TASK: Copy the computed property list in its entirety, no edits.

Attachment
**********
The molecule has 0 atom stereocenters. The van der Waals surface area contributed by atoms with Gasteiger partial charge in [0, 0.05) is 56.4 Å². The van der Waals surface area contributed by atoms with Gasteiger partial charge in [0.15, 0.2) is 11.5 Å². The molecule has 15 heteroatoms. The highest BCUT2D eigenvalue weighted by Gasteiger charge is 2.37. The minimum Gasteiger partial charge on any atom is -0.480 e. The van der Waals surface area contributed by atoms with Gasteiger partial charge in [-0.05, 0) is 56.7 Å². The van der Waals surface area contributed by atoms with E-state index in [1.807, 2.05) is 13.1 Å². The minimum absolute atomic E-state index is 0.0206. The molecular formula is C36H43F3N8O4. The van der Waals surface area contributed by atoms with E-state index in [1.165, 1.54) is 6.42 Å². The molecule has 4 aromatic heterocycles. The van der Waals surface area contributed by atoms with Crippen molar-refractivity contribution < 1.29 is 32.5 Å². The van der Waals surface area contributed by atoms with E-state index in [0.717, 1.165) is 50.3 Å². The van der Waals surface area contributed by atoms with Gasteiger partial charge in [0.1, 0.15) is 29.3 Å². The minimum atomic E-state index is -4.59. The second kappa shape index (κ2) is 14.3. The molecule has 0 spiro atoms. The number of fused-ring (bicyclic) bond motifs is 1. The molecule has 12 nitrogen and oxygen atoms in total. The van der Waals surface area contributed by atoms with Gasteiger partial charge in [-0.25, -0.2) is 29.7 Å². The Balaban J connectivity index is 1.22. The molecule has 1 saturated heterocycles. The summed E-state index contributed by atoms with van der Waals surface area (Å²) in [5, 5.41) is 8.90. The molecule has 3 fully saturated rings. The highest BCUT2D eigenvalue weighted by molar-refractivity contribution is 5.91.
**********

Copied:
The molecule has 0 atom stereocenters. The van der Waals surface area contributed by atoms with Gasteiger partial charge in [0, 0.05) is 56.4 Å². The van der Waals surface area contributed by atoms with Gasteiger partial charge in [0.15, 0.2) is 11.5 Å². The molecule has 15 heteroatoms. The highest BCUT2D eigenvalue weighted by Gasteiger charge is 2.37. The minimum Gasteiger partial charge on any atom is -0.480 e. The van der Waals surface area contributed by atoms with Gasteiger partial charge in [-0.05, 0) is 56.7 Å². The van der Waals surface area contributed by atoms with E-state index in [1.807, 2.05) is 13.1 Å². The minimum absolute atomic E-state index is 0.0206. The molecular formula is C36H43F3N8O4. The van der Waals surface area contributed by atoms with E-state index in [1.165, 1.54) is 6.42 Å². The molecule has 4 aromatic heterocycles. The van der Waals surface area contributed by atoms with Crippen molar-refractivity contribution < 1.29 is 32.5 Å². The van der Waals surface area contributed by atoms with E-state index in [0.717, 1.165) is 50.3 Å². The van der Waals surface area contributed by atoms with Gasteiger partial charge in [0.1, 0.15) is 29.3 Å². The minimum atomic E-state index is -4.59. The second kappa shape index (κ2) is 14.3. The molecule has 0 spiro atoms. The number of fused-ring (bicyclic) bond motifs is 1. The molecule has 12 nitrogen and oxygen atoms in total. The van der Waals surface area contributed by atoms with Gasteiger partial charge in [-0.25, -0.2) is 29.7 Å². The Balaban J connectivity index is 1.22. The molecule has 1 saturated heterocycles. The summed E-state index contributed by atoms with van der Waals surface area (Å²) in [5, 5.41) is 8.90. The molecule has 3 fully saturated rings. The highest BCUT2D eigenvalue weighted by molar-refractivity contribution is 5.91.